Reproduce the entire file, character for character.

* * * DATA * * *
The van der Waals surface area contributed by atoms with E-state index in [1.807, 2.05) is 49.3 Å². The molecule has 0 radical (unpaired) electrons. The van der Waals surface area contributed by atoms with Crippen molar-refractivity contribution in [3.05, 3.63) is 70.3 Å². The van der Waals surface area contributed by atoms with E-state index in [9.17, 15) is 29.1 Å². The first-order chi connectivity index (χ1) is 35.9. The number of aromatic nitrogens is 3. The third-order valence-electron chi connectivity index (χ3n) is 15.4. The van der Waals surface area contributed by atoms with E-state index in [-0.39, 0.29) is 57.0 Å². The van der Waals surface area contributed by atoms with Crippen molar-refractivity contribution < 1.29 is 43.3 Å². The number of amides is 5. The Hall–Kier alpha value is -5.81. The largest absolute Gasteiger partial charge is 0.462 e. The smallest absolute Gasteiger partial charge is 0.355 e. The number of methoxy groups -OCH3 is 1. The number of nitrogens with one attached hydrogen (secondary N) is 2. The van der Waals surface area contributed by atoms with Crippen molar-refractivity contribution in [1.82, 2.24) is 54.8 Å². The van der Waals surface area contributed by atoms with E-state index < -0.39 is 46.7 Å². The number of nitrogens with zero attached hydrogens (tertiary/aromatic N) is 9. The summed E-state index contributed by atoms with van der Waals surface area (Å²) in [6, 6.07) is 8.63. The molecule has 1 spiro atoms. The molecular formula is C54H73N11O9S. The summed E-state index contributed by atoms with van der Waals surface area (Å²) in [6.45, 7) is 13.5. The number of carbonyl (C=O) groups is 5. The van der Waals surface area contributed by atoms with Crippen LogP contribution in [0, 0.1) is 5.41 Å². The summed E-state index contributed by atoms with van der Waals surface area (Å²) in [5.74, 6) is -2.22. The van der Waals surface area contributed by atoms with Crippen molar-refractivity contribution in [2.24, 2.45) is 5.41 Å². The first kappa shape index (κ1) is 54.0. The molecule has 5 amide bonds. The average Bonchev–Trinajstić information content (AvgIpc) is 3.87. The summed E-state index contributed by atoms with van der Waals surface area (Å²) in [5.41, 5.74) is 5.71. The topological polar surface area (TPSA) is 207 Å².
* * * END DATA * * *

The van der Waals surface area contributed by atoms with E-state index in [1.807, 2.05) is 49.3 Å². The molecule has 0 radical (unpaired) electrons. The van der Waals surface area contributed by atoms with Crippen molar-refractivity contribution in [3.05, 3.63) is 70.3 Å². The van der Waals surface area contributed by atoms with E-state index in [9.17, 15) is 29.1 Å². The first-order chi connectivity index (χ1) is 35.9. The number of aromatic nitrogens is 3. The third-order valence-electron chi connectivity index (χ3n) is 15.4. The van der Waals surface area contributed by atoms with E-state index in [-0.39, 0.29) is 57.0 Å². The van der Waals surface area contributed by atoms with Crippen molar-refractivity contribution < 1.29 is 43.3 Å². The number of amides is 5. The Hall–Kier alpha value is -5.81. The largest absolute Gasteiger partial charge is 0.462 e. The smallest absolute Gasteiger partial charge is 0.355 e. The number of methoxy groups -OCH3 is 1. The number of nitrogens with one attached hydrogen (secondary N) is 2. The van der Waals surface area contributed by atoms with Crippen molar-refractivity contribution in [1.82, 2.24) is 54.8 Å². The van der Waals surface area contributed by atoms with E-state index < -0.39 is 46.7 Å². The number of nitrogens with zero attached hydrogens (tertiary/aromatic N) is 9. The summed E-state index contributed by atoms with van der Waals surface area (Å²) in [6, 6.07) is 8.63. The molecule has 1 spiro atoms. The molecular formula is C54H73N11O9S. The summed E-state index contributed by atoms with van der Waals surface area (Å²) in [6.45, 7) is 13.5. The number of carbonyl (C=O) groups is 5. The van der Waals surface area contributed by atoms with Crippen LogP contribution in [0, 0.1) is 5.41 Å². The summed E-state index contributed by atoms with van der Waals surface area (Å²) in [5.74, 6) is -2.22. The van der Waals surface area contributed by atoms with Crippen molar-refractivity contribution in [2.24, 2.45) is 5.41 Å². The first kappa shape index (κ1) is 54.0. The molecule has 5 amide bonds. The average Bonchev–Trinajstić information content (AvgIpc) is 3.87. The summed E-state index contributed by atoms with van der Waals surface area (Å²) in [5.41, 5.74) is 5.71. The topological polar surface area (TPSA) is 207 Å².